(Two books of potential awesomeness–I’ve already started talking about the Alasdair Gray, with an interview today on Omnivoracious.)
I’ve been resisting doing “books received” posts because, well, the numbers are alarming and such posts would quickly become white noise. But today I received such a proverbial cornucopia of goodness that I can’t resist–in part because I’m blissfully happy to be living in a world that could bring such amazing and different books to my door simulteaneously.
The Okorafor and the Gray couldn’t be more divergent, and yet they share the similarity of being united in their uniqueness. The Rachel Swirsky makes me happy because I’ve been waiting for her work to appear in book form–and because the publisher, Aqueduct, is nearing their 50th published book.
A mass market of Best Served Cold is an excellent opportunity for a leisurely re-read, while who can, quite honestly, resist China Mieville in squid cult mode?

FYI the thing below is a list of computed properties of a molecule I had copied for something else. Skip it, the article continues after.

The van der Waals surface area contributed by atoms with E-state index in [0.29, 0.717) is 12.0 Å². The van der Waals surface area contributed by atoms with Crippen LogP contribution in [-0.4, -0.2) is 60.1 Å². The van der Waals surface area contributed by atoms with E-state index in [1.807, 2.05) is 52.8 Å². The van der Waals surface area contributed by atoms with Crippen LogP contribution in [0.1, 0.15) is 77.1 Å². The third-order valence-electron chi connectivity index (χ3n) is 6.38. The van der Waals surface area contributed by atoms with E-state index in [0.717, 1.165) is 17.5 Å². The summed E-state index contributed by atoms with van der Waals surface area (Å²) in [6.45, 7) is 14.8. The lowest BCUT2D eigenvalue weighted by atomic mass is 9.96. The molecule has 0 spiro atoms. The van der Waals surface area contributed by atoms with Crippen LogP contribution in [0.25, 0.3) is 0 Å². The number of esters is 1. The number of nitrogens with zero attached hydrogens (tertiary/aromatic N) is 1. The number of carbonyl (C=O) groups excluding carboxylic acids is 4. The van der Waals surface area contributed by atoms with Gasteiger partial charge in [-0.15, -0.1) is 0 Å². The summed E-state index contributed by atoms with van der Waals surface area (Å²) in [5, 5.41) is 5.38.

Perhaps the most intriguing book, because it’s so unexpected, is Jean-Christophe-Valtat’s Aurorarama. It’s set in 1908 in New Venice, combining Steampunk and Victoriana with an ominous black airship, along with an Inuit rebellion. It appears to be in the same mode as Dexter Palmer’s The Dream of Perpetual Motion, in that it’s using the Steampunk aesthetic in the service of a very eccentric and different tale than the typical steampunky-ness.
Also, Gert Jonke’s The Distant Sound continues Dalkey Archive’s record of publishing absurdist and surreal novels in translation. (See below for more photos.)